Thomas whom she married and two more children followed – all before she was 20.


When that marriage also failed, she kept the name Thomas.  Meanwhile, she was gaining a reputation as a talented singer

while sitting in with Tommy Ridgley & the Untouchables at the club.  Originally, the club catered to whites and blacks –

with separate entrances.  The whites entered from the front and the blacks from the rear of the building.  Finally, it was

converted into what in those days was called a “colored’” club.  Now the Pimlico Club, it began offering live entertainment

Wednesday through Sunday nights.  Thomas was making four dollars per night, plus tips, to wait tables.  Eventually,

patrons started asking for the “singing waitress,” and that upset her boss, who felt he was paying her to be a waitress, not an entertainer.


When she was fired for her singing, Ridgley immediately took her to Ron Records where she cut her first record, You

Can Have My Husband (But Don’t Mess With My Man) which climbed to number 22 on the Billboard R&B chart in

May of 1960.  A dispute over royalties ensued and she signed with Minit Records where she worked with Allen Toussaint,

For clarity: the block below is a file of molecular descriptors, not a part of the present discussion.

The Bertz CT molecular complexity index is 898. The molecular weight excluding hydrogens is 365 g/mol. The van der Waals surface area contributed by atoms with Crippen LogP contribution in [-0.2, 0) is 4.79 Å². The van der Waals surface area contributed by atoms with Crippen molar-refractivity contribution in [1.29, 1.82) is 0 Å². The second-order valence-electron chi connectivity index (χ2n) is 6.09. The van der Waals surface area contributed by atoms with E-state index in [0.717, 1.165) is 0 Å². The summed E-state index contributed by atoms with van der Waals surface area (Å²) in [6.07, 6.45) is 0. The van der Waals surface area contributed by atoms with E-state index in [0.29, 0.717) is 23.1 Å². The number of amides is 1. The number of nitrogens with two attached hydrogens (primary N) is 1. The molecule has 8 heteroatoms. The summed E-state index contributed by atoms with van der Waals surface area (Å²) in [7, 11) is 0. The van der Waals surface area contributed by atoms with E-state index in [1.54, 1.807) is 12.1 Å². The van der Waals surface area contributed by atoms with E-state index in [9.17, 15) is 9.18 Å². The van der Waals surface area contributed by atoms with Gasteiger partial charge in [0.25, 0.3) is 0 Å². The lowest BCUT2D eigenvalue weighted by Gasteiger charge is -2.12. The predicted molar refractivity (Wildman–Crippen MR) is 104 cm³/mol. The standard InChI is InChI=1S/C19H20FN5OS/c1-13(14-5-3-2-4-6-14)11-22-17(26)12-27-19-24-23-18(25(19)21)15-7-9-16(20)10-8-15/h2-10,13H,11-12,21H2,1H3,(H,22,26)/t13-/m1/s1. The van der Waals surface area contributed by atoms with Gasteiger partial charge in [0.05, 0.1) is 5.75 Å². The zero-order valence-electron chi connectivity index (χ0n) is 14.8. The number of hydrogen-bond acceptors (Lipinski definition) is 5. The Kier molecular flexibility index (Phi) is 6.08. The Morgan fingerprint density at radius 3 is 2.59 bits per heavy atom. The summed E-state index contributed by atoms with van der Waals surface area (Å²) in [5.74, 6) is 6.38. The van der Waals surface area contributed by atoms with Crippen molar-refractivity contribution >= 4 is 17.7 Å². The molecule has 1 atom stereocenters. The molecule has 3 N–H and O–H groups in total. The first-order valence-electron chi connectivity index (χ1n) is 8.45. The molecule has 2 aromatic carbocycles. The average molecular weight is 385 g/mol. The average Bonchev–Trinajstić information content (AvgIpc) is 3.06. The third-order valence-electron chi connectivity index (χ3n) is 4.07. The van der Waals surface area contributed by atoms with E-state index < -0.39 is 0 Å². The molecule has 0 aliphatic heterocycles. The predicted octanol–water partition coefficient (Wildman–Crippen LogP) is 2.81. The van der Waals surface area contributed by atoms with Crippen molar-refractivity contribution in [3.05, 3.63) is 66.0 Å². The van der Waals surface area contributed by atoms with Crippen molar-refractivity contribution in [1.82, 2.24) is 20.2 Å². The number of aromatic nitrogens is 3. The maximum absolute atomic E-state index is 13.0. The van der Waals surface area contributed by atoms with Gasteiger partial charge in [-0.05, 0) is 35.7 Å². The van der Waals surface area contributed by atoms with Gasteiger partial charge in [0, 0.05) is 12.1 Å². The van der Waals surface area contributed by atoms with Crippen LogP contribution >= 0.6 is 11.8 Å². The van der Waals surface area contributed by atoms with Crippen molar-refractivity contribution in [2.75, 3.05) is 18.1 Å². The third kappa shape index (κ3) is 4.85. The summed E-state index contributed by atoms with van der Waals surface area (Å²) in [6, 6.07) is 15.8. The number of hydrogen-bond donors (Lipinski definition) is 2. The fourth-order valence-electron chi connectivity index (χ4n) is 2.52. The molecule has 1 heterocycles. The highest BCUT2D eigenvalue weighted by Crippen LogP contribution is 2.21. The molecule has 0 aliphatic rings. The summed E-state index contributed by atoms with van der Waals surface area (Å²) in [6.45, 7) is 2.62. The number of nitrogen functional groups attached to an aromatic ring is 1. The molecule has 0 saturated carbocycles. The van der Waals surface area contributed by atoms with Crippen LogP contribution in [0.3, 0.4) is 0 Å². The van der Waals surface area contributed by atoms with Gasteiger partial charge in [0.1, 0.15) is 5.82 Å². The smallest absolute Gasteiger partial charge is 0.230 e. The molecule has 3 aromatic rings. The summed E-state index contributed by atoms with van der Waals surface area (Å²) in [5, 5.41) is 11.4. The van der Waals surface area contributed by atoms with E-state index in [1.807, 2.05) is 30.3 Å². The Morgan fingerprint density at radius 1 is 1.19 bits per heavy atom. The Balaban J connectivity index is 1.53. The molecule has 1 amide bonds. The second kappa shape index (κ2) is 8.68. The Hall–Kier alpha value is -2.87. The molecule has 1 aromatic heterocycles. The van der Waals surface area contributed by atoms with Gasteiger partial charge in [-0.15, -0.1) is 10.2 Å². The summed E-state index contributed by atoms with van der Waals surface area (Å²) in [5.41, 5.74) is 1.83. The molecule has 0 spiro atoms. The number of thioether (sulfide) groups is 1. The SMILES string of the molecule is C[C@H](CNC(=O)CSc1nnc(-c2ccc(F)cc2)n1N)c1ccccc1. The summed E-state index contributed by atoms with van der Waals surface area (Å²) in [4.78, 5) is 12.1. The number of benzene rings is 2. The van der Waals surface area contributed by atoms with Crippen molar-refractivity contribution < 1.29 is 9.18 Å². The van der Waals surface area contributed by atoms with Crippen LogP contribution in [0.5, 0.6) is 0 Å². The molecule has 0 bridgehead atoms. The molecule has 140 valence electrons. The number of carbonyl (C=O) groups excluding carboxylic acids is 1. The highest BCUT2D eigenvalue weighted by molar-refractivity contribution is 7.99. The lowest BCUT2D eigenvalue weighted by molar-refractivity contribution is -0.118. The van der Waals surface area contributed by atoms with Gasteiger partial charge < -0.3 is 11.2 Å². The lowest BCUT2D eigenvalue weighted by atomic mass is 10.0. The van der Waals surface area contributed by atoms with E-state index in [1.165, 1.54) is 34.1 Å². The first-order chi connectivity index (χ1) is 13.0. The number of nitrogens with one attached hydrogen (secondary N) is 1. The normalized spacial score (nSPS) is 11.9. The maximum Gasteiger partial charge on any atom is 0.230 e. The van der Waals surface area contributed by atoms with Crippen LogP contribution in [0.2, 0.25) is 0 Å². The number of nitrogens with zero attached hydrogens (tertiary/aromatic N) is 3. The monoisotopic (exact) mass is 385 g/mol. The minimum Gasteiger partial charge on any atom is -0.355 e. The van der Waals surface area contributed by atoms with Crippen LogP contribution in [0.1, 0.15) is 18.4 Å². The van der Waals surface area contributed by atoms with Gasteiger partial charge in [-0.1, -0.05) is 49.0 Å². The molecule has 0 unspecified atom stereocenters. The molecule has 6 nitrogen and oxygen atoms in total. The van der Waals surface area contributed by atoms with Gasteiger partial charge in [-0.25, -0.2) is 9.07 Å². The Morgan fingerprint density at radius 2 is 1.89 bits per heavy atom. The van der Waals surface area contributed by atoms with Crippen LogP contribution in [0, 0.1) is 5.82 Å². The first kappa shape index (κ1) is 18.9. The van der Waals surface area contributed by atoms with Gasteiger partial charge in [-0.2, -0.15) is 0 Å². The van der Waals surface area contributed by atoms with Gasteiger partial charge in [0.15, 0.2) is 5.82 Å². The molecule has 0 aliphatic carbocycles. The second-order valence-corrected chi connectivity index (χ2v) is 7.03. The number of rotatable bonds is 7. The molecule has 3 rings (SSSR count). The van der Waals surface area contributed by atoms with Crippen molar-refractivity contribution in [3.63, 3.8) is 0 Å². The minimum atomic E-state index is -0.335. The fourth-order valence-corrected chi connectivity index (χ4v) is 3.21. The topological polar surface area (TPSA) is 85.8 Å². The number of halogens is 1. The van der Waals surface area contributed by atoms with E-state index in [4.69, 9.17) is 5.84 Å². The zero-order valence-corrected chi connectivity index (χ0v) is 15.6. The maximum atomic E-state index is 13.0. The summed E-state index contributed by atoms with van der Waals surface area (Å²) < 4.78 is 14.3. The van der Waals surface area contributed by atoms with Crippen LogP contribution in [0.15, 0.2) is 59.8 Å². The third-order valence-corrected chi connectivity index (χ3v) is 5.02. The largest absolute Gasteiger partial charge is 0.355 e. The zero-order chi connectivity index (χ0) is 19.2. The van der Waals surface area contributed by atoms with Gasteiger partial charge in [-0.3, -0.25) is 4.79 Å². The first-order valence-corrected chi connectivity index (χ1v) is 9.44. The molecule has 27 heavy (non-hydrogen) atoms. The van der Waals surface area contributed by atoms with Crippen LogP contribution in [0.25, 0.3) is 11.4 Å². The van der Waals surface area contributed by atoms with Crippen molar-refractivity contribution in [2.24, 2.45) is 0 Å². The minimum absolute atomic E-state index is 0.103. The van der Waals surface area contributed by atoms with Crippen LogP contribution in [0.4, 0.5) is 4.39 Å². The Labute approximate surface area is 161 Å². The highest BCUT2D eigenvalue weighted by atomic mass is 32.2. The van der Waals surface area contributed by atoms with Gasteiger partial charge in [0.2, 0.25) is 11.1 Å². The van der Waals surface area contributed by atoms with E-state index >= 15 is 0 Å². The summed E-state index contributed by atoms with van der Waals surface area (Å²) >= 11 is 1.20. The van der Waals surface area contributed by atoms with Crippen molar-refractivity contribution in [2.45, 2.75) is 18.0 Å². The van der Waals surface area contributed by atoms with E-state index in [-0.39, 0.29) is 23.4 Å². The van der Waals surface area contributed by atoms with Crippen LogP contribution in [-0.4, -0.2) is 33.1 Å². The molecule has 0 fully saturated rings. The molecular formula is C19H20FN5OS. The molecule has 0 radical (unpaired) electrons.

recording It’s Raining, Ruler of My Heart, and I Done Got Over.


Otis Redding, while in New Orleans, heard her sing Ruler of My Heart, re-worked the lyrics slightly and released

his own version, Pain in My Heart, which reached number 11 on the Billboard R&B chart in November of 1963 and

number 61 on the pop charts in February of 1964.  In March 1964, she had her biggest hit with I Wish Someone

Would Care, b/w Breakaway (the latter written by Jackie DeShannon and Sharon Sheeley), which climbed to number 17. 

She said she was at a low point in her life when she wrote I Wish Someone Would Care.  “It was the only song I wrote

myself,” she said.  Her second marriage was coming apart over her husband’s objections to her pursuing a singing career. 

“It was a song from my heart,” she told author Jeff Hannusch.  “That’s probably why it sold so well.  I really wanted

someone to care, to stand beside me and care.”


In December 1964, the Rolling Stones had a number six hit when they covered Time Is on My Side, a song she first recorded. 

The song recently surfaced on a television ad for Slim Fast diet drink, but was sung by neither Irma Thomas nor the Stones. 

“If they’d used my version, I would’ve collected royalties, but they used some generic version,” she said.  Arguably,

one of her best recordings was a cover of Nat King Cole’s sentimental Looking Back, a song that never even charted. 

Her career took a downward turn during her tenures with Imperial and Chess records and in January 1970, in the aftermath

of 1969’s Hurricane Camille, she moved to California, first to Oakland and then to Los Angeles.  She sold auto parts for